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Keeping an eye on Check Point

The firewall vendor managed to win back part of its stock market losses after plunging 16 percent yesterday.

Firewall vendor Check Point (CHKPF) won back part of its stock market losses today, rising 5/8 after the network security firm's stock plunged 16 percent yesterday.

The stock closed at 33-1/2 on heavy volume of 1.3 million shares.

Thursday's decline of 6-3/4 followed a downgrade from Morgan Stanley Dean Witter. That triggered a wild day, with 3.7 million Check Point shares changing hands and other firewall firms being dragged down by 5 percent as well, including Raptor (RAPT), Secure Computing (SCUR), and Trusted Information Systems (TISX). Secure Computing and Raptor slipped slightly again today, while TIS closed unchanged.

Morgan Stanley's downgrade, which was not copied by other Wall Street analysts who follow Check Point, cited concerns that Cisco Systems (CSCO) and Microsoft (MSFT) would move into Check Point's market sooner than expected. Morgan Stanley also speculated that Microsoft and Cisco would make a joint announcement.

However a Cisco source, confirming that the networking giant is making a network security announcement next week, said that statement is not being made jointly with Microsoft. A Microsoft spokeswoman said it plans no security announcements next week.

Cisco characterized the news as an update on its security strategy, not a major announcement. It said it would describe Cisco's support of the IPSec security standard, partnerships, and work with an auto industry consortium to create Automotive Network eXchange (ANX), which is moving automakers' online communications with 40,000 suppliers from private networks to the Internet.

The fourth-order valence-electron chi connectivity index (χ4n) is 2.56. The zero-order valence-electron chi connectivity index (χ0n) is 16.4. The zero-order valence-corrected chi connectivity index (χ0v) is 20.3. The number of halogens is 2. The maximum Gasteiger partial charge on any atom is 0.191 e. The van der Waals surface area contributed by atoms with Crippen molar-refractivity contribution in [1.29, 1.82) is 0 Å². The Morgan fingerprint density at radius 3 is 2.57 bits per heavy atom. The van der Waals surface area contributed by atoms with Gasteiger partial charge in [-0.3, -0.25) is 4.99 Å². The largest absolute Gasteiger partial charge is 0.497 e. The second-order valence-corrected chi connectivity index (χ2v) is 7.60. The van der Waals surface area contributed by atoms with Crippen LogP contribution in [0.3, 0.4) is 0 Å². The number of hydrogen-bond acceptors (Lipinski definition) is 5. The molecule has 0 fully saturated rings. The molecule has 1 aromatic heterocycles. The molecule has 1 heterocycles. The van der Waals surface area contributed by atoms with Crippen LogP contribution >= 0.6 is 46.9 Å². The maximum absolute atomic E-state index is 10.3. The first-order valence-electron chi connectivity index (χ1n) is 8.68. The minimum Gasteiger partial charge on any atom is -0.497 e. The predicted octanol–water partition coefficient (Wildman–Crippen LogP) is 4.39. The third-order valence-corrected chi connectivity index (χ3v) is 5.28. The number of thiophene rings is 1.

"The company doesn't comment on rumors, but we don't feel there was substance to the report," Check Point spokeswoman Emily Cohen said yesterday. "The market reacted to speculation rather than fact."

Other Wall Street analysts agreed that investors overreacted to the downgrade and maintained that Check Point was well-positioned to fend off Cisco. Morgan Stanley analyst Chris DePuy left his 1997 and 1998 earnings estimates unchanged, but said investors' fears about Cisco and Microsoft might hurt Check Point's stock price nevertheless.

Prudential Securities responded to the Morgan Stanley downgrade by reiterating its "buy" rating, saying the firewall market is too young to be saturated so soon.

Check Point's price drop "reflects a lack of understanding by many on Wall Street," Prudential Analyst Paul Merenbloom said. Prudential estimates Check Point's annual revenues at about $130 million--too small for multibillion-dollar firms like Cisco and Microsoft to tackle seriously.

Hambrecht & Quist analyst Eric Zimits also kept his buy rating on Check Point.

"Check Point is by far the dominant player in the firewall market," Zimits told Reuters.

Check Point is scheduled to release quarterly earnings on January 22.

Reuters contributed to this report.